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In Shock|Anc Eastern Cape Department Refused To Obey Court Order

The Mthatha high court ordered the Eastern Cape Department of Education to provide 65 classrooms at four Transkei schools within 90 days on February 18, 2020. Only 17 have been built thus yet. The Legal Resources Centre (LRC) is back in court this time, attempting to get the 2020 order implemented.Four students must share a single desk at Enduku Junior Secondary School in Engcobo, Eastern Cape. After the LRC initially brought the Eastern Cape education department to court in 2018, the school was promised 11 more classrooms. However, nothing was done.

Dudumayo Senior Secondary School in Mqanduli, which has nearly tripled the capacity, has been promised 17 classrooms.Some classes at Mnceba Senior Secondary School in Ntabankulu contain 80 students, and many of them must stand throughout class.At Mthatha's Attwell Madala Senior Secondary School, 17 of the anticipated 22 prefabricated classrooms have been constructed.The toilets at all four schools are in disrepair. To escape the dirty, damaged pit toilets at Dudumayo Secondary, lads pee on the walls.

The schools' battle with the department began on August 20, 2018, when the LRC, on behalf of parents of learners at the schools, filed a suit in the Mthatha high court requesting that the department supply extra classrooms at each school.The Department was directed by the court in February 2020 to supply 22 classrooms at Attwell Madala, 11 classrooms at Enduku, eight classrooms at Dudumayo, and 24 classrooms at Mnceba. Only 17 classrooms in Attwell Madala have been constructed. The LRC has now petitioned the Mthatha High Court to execute the court order issued in 2020, and for the Department to supply the remaining classrooms within 30 days.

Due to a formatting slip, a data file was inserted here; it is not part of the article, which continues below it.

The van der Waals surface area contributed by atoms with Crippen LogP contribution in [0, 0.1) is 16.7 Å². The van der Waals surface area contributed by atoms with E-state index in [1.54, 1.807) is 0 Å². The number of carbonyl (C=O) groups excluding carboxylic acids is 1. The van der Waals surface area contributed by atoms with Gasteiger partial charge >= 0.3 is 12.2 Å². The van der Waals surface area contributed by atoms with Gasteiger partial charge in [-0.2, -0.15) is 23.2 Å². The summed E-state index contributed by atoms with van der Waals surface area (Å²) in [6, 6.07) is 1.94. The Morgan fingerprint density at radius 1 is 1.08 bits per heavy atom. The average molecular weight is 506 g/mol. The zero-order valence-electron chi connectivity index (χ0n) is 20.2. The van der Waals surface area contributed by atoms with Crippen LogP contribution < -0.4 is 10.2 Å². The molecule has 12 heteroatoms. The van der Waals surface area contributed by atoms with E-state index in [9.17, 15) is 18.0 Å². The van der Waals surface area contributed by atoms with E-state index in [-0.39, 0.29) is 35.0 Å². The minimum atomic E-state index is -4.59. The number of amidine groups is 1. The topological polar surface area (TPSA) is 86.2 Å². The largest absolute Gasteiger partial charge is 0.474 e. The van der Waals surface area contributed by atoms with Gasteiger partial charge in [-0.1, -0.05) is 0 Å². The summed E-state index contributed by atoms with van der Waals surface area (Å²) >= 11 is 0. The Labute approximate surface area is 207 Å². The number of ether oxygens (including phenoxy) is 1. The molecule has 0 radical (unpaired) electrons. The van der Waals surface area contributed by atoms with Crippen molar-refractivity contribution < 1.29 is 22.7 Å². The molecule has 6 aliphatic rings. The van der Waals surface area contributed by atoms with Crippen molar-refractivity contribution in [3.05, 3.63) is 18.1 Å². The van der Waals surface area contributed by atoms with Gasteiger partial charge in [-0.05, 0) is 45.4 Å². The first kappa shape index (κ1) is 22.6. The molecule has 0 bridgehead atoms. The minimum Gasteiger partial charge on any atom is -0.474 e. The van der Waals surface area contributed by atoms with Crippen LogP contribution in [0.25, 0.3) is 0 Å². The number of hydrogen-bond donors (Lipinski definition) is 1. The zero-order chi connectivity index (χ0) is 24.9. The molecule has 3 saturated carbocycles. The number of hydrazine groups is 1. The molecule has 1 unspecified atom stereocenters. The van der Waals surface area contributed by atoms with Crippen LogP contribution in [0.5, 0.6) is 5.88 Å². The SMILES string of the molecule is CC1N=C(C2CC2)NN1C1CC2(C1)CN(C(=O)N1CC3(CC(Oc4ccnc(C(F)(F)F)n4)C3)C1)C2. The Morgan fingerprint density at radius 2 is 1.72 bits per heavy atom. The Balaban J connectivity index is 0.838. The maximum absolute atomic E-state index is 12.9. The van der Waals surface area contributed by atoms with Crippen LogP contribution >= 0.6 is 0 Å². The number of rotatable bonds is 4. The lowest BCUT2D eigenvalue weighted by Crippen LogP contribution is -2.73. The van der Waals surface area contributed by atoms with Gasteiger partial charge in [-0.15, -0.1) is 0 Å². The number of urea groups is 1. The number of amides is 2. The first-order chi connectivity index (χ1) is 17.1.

If this does not occur, the schools want the department head, Dr. Naledi Mbude, to appear in court within 14 days to explain why and to clarify when classrooms would be given.The LRC stated in a statement that the department blamed its failure to repair the schools on the obstacles posed by the Covid-19 epidemic. "However, [they] failed to respond to this problem when the LRC brought it to their notice in 2018," the LRC stated. "As a result, the Covid-19 epidemic can no longer be cited as an explanation." The state has had several opportunities to address school overcrowding and is well aware of the irreversible harm this does to students' learning potential."

School Governing Body (SGB) head Joseph Budaza stated in his statement on behalf of Attwell Madala school's court case that hundreds of pupils at the four schools had been "getting almost no education for a year now." The long-term consequences of this violation of their right to an education will surely be significant, jeopardizing their chances of finishing school," Budaza added.According to him, about 3,000 students are either subjected to poor learning circumstances or are not attending school at all as a result of class rotations intended to combat the spread of Covid-19.

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Source: Daily Maveric

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Dudumayo Eastern Cape Legal Resources Centre Mnceba Senior Mthatha


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